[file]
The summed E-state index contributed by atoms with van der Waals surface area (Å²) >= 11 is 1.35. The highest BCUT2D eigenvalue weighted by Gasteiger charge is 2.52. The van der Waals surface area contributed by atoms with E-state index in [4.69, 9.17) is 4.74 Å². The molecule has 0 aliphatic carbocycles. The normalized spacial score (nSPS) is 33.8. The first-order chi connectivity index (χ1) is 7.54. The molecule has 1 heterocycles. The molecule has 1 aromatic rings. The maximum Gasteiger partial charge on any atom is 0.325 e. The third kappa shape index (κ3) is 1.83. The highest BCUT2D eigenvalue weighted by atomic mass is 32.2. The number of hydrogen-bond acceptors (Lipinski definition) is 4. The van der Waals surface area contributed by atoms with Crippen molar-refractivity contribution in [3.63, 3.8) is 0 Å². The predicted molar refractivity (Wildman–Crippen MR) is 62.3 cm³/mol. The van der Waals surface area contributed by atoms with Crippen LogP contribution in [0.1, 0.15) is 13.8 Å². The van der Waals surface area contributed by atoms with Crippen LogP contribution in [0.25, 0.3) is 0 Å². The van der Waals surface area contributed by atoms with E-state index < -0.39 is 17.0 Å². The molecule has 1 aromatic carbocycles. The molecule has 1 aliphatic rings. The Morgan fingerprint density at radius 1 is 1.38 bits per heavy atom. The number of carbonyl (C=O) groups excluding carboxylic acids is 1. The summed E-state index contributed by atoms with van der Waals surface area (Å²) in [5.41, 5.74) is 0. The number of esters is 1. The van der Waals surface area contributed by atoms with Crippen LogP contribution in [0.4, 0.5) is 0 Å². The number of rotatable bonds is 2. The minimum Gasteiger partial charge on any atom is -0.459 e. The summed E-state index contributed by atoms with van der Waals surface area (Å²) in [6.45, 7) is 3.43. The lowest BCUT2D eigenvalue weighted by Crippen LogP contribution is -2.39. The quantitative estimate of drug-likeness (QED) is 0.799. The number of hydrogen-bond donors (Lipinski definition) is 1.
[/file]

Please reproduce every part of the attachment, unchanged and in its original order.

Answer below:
The summed E-state index contributed by atoms with van der Waals surface area (Å²) >= 11 is 1.35. The highest BCUT2D eigenvalue weighted by Gasteiger charge is 2.52. The van der Waals surface area contributed by atoms with E-state index in [4.69, 9.17) is 4.74 Å². The molecule has 0 aliphatic carbocycles. The normalized spacial score (nSPS) is 33.8. The first-order chi connectivity index (χ1) is 7.54. The molecule has 1 heterocycles. The molecule has 1 aromatic rings. The maximum Gasteiger partial charge on any atom is 0.325 e. The third kappa shape index (κ3) is 1.83. The highest BCUT2D eigenvalue weighted by atomic mass is 32.2. The number of hydrogen-bond acceptors (Lipinski definition) is 4. The van der Waals surface area contributed by atoms with Crippen molar-refractivity contribution in [3.63, 3.8) is 0 Å². The predicted molar refractivity (Wildman–Crippen MR) is 62.3 cm³/mol. The van der Waals surface area contributed by atoms with Crippen LogP contribution in [0.1, 0.15) is 13.8 Å². The van der Waals surface area contributed by atoms with Crippen LogP contribution in [0.25, 0.3) is 0 Å². The van der Waals surface area contributed by atoms with E-state index < -0.39 is 17.0 Å². The molecule has 1 aromatic carbocycles. The molecule has 1 aliphatic rings. The Morgan fingerprint density at radius 1 is 1.38 bits per heavy atom. The number of carbonyl (C=O) groups excluding carboxylic acids is 1. The summed E-state index contributed by atoms with van der Waals surface area (Å²) in [5.41, 5.74) is 0. The number of esters is 1. The van der Waals surface area contributed by atoms with Crippen LogP contribution in [0.4, 0.5) is 0 Å². The number of rotatable bonds is 2. The minimum Gasteiger partial charge on any atom is -0.459 e. The summed E-state index contributed by atoms with van der Waals surface area (Å²) in [6.45, 7) is 3.43. The lowest BCUT2D eigenvalue weighted by Crippen LogP contribution is -2.39. The quantitative estimate of drug-likeness (QED) is 0.799. The number of hydrogen-bond donors (Lipinski definition) is 1.